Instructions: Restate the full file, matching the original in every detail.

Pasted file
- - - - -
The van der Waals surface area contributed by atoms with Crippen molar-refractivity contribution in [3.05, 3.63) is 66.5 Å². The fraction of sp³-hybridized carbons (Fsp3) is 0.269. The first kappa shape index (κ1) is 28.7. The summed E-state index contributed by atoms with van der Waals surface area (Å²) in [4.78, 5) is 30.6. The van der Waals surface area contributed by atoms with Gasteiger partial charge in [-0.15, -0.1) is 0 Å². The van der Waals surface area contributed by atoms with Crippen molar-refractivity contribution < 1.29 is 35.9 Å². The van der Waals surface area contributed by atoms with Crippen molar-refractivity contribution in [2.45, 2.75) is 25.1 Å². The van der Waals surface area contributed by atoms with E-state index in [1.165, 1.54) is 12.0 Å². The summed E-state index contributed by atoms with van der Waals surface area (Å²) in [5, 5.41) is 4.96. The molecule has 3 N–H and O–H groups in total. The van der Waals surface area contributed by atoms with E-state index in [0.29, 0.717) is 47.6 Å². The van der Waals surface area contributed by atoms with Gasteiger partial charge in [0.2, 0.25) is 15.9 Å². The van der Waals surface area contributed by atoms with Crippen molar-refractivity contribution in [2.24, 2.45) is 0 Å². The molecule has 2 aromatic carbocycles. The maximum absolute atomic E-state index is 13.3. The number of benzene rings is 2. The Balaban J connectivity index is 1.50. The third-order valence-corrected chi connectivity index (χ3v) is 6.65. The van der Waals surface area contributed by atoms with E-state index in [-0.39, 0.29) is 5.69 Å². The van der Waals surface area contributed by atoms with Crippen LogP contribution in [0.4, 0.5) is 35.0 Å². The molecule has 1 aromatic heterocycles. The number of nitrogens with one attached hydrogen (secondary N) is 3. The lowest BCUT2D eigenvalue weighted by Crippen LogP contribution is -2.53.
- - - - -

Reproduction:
The van der Waals surface area contributed by atoms with Crippen molar-refractivity contribution in [3.05, 3.63) is 66.5 Å². The fraction of sp³-hybridized carbons (Fsp3) is 0.269. The first kappa shape index (κ1) is 28.7. The summed E-state index contributed by atoms with van der Waals surface area (Å²) in [4.78, 5) is 30.6. The van der Waals surface area contributed by atoms with Gasteiger partial charge in [-0.15, -0.1) is 0 Å². The van der Waals surface area contributed by atoms with Crippen molar-refractivity contribution < 1.29 is 35.9 Å². The van der Waals surface area contributed by atoms with Crippen molar-refractivity contribution in [2.45, 2.75) is 25.1 Å². The van der Waals surface area contributed by atoms with E-state index in [1.165, 1.54) is 12.0 Å². The summed E-state index contributed by atoms with van der Waals surface area (Å²) in [5, 5.41) is 4.96. The molecule has 3 N–H and O–H groups in total. The van der Waals surface area contributed by atoms with E-state index in [0.29, 0.717) is 47.6 Å². The van der Waals surface area contributed by atoms with Gasteiger partial charge in [0.2, 0.25) is 15.9 Å². The van der Waals surface area contributed by atoms with Crippen molar-refractivity contribution in [2.24, 2.45) is 0 Å². The molecule has 2 aromatic carbocycles. The maximum absolute atomic E-state index is 13.3. The number of benzene rings is 2. The Balaban J connectivity index is 1.50. The third-order valence-corrected chi connectivity index (χ3v) is 6.65. The van der Waals surface area contributed by atoms with E-state index in [-0.39, 0.29) is 5.69 Å². The van der Waals surface area contributed by atoms with Crippen LogP contribution in [0.4, 0.5) is 35.0 Å². The molecule has 1 aromatic heterocycles. The number of nitrogens with one attached hydrogen (secondary N) is 3. The lowest BCUT2D eigenvalue weighted by Crippen LogP contribution is -2.53.